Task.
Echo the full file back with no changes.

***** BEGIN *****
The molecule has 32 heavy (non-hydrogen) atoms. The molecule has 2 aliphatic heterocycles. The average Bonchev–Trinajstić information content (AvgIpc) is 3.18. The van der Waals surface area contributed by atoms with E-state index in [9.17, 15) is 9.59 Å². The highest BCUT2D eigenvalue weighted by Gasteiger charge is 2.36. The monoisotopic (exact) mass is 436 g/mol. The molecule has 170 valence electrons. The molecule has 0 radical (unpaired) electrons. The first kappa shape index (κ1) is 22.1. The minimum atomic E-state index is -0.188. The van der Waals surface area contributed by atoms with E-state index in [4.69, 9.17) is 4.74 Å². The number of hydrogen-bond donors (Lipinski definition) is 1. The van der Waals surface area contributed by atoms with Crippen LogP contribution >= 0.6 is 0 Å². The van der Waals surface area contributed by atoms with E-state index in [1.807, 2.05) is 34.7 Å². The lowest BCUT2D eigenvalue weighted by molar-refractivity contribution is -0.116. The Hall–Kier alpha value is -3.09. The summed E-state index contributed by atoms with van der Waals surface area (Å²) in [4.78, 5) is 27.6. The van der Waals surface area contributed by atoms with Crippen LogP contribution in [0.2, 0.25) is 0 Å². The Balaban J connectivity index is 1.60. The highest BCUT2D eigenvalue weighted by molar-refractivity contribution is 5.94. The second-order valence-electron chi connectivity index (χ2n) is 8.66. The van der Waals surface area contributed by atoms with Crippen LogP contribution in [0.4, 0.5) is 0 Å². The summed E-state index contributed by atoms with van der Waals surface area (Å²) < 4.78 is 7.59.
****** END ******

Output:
The molecule has 32 heavy (non-hydrogen) atoms. The molecule has 2 aliphatic heterocycles. The average Bonchev–Trinajstić information content (AvgIpc) is 3.18. The van der Waals surface area contributed by atoms with E-state index in [9.17, 15) is 9.59 Å². The highest BCUT2D eigenvalue weighted by Gasteiger charge is 2.36. The monoisotopic (exact) mass is 436 g/mol. The molecule has 170 valence electrons. The molecule has 0 radical (unpaired) electrons. The first kappa shape index (κ1) is 22.1. The minimum atomic E-state index is -0.188. The van der Waals surface area contributed by atoms with E-state index in [4.69, 9.17) is 4.74 Å². The number of hydrogen-bond donors (Lipinski definition) is 1. The van der Waals surface area contributed by atoms with Crippen LogP contribution >= 0.6 is 0 Å². The van der Waals surface area contributed by atoms with E-state index in [1.807, 2.05) is 34.7 Å². The lowest BCUT2D eigenvalue weighted by molar-refractivity contribution is -0.116. The Hall–Kier alpha value is -3.09. The summed E-state index contributed by atoms with van der Waals surface area (Å²) in [4.78, 5) is 27.6. The van der Waals surface area contributed by atoms with Crippen LogP contribution in [0.2, 0.25) is 0 Å². The Balaban J connectivity index is 1.60. The highest BCUT2D eigenvalue weighted by molar-refractivity contribution is 5.94. The second-order valence-electron chi connectivity index (χ2n) is 8.66. The van der Waals surface area contributed by atoms with Crippen LogP contribution in [0.4, 0.5) is 0 Å². The summed E-state index contributed by atoms with van der Waals surface area (Å²) < 4.78 is 7.59.